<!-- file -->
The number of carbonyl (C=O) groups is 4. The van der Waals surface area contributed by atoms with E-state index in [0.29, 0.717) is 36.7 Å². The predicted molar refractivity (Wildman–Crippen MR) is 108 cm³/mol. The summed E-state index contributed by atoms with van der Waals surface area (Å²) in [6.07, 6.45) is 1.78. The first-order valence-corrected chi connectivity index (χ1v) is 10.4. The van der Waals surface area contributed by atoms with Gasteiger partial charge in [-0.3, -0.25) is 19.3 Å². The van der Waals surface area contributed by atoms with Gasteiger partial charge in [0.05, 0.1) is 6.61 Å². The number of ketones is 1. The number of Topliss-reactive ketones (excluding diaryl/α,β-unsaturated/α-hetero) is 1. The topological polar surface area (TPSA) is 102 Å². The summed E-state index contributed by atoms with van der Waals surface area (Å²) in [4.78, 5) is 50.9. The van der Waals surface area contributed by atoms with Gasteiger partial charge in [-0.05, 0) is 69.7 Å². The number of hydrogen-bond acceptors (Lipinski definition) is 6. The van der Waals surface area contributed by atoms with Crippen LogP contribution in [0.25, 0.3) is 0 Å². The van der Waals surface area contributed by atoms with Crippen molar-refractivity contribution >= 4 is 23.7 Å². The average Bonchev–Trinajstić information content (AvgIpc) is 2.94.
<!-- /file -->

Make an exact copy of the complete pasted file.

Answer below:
The number of carbonyl (C=O) groups is 4. The van der Waals surface area contributed by atoms with E-state index in [0.29, 0.717) is 36.7 Å². The predicted molar refractivity (Wildman–Crippen MR) is 108 cm³/mol. The summed E-state index contributed by atoms with van der Waals surface area (Å²) in [6.07, 6.45) is 1.78. The first-order valence-corrected chi connectivity index (χ1v) is 10.4. The van der Waals surface area contributed by atoms with Gasteiger partial charge in [-0.3, -0.25) is 19.3 Å². The van der Waals surface area contributed by atoms with Gasteiger partial charge in [0.05, 0.1) is 6.61 Å². The number of ketones is 1. The number of Topliss-reactive ketones (excluding diaryl/α,β-unsaturated/α-hetero) is 1. The topological polar surface area (TPSA) is 102 Å². The summed E-state index contributed by atoms with van der Waals surface area (Å²) in [4.78, 5) is 50.9. The van der Waals surface area contributed by atoms with Gasteiger partial charge in [-0.05, 0) is 69.7 Å². The number of hydrogen-bond acceptors (Lipinski definition) is 6. The van der Waals surface area contributed by atoms with Crippen LogP contribution in [0.25, 0.3) is 0 Å². The van der Waals surface area contributed by atoms with Crippen molar-refractivity contribution >= 4 is 23.7 Å². The average Bonchev–Trinajstić information content (AvgIpc) is 2.94.